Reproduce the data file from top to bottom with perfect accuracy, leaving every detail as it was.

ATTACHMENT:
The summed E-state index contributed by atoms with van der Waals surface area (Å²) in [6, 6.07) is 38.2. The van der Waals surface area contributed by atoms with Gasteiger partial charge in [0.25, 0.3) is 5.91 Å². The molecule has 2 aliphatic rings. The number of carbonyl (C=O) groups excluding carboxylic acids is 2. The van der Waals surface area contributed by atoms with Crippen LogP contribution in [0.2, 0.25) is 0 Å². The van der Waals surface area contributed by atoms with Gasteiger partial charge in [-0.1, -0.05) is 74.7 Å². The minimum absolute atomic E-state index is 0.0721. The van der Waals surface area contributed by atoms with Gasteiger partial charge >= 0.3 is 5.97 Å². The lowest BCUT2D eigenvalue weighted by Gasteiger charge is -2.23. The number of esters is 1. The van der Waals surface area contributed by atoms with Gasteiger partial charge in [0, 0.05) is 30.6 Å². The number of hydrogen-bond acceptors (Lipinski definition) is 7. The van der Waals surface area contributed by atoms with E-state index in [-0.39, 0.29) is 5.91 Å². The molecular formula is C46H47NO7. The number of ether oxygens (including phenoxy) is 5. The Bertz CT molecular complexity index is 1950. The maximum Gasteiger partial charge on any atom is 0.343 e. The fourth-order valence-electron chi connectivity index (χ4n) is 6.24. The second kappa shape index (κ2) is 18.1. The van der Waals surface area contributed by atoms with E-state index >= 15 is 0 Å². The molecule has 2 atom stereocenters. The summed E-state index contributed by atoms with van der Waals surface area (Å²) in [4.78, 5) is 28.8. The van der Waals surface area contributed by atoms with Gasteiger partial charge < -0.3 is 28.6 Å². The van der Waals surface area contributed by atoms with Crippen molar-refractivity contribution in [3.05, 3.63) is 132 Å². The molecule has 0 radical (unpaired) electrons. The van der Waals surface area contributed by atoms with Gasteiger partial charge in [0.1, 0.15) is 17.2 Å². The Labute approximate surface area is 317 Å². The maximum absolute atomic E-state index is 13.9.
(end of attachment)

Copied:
The summed E-state index contributed by atoms with van der Waals surface area (Å²) in [6, 6.07) is 38.2. The van der Waals surface area contributed by atoms with Gasteiger partial charge in [0.25, 0.3) is 5.91 Å². The molecule has 2 aliphatic rings. The number of carbonyl (C=O) groups excluding carboxylic acids is 2. The van der Waals surface area contributed by atoms with Crippen LogP contribution in [0.2, 0.25) is 0 Å². The van der Waals surface area contributed by atoms with Gasteiger partial charge in [-0.1, -0.05) is 74.7 Å². The minimum absolute atomic E-state index is 0.0721. The van der Waals surface area contributed by atoms with Gasteiger partial charge >= 0.3 is 5.97 Å². The lowest BCUT2D eigenvalue weighted by Gasteiger charge is -2.23. The number of esters is 1. The van der Waals surface area contributed by atoms with Gasteiger partial charge in [0, 0.05) is 30.6 Å². The number of hydrogen-bond acceptors (Lipinski definition) is 7. The van der Waals surface area contributed by atoms with E-state index in [-0.39, 0.29) is 5.91 Å². The molecular formula is C46H47NO7. The number of ether oxygens (including phenoxy) is 5. The Bertz CT molecular complexity index is 1950. The maximum Gasteiger partial charge on any atom is 0.343 e. The fourth-order valence-electron chi connectivity index (χ4n) is 6.24. The second kappa shape index (κ2) is 18.1. The van der Waals surface area contributed by atoms with E-state index >= 15 is 0 Å². The molecule has 2 atom stereocenters. The summed E-state index contributed by atoms with van der Waals surface area (Å²) in [4.78, 5) is 28.8. The van der Waals surface area contributed by atoms with Gasteiger partial charge < -0.3 is 28.6 Å². The van der Waals surface area contributed by atoms with Crippen molar-refractivity contribution in [3.05, 3.63) is 132 Å². The molecule has 0 radical (unpaired) electrons. The van der Waals surface area contributed by atoms with Gasteiger partial charge in [0.1, 0.15) is 17.2 Å². The Labute approximate surface area is 317 Å². The maximum absolute atomic E-state index is 13.9.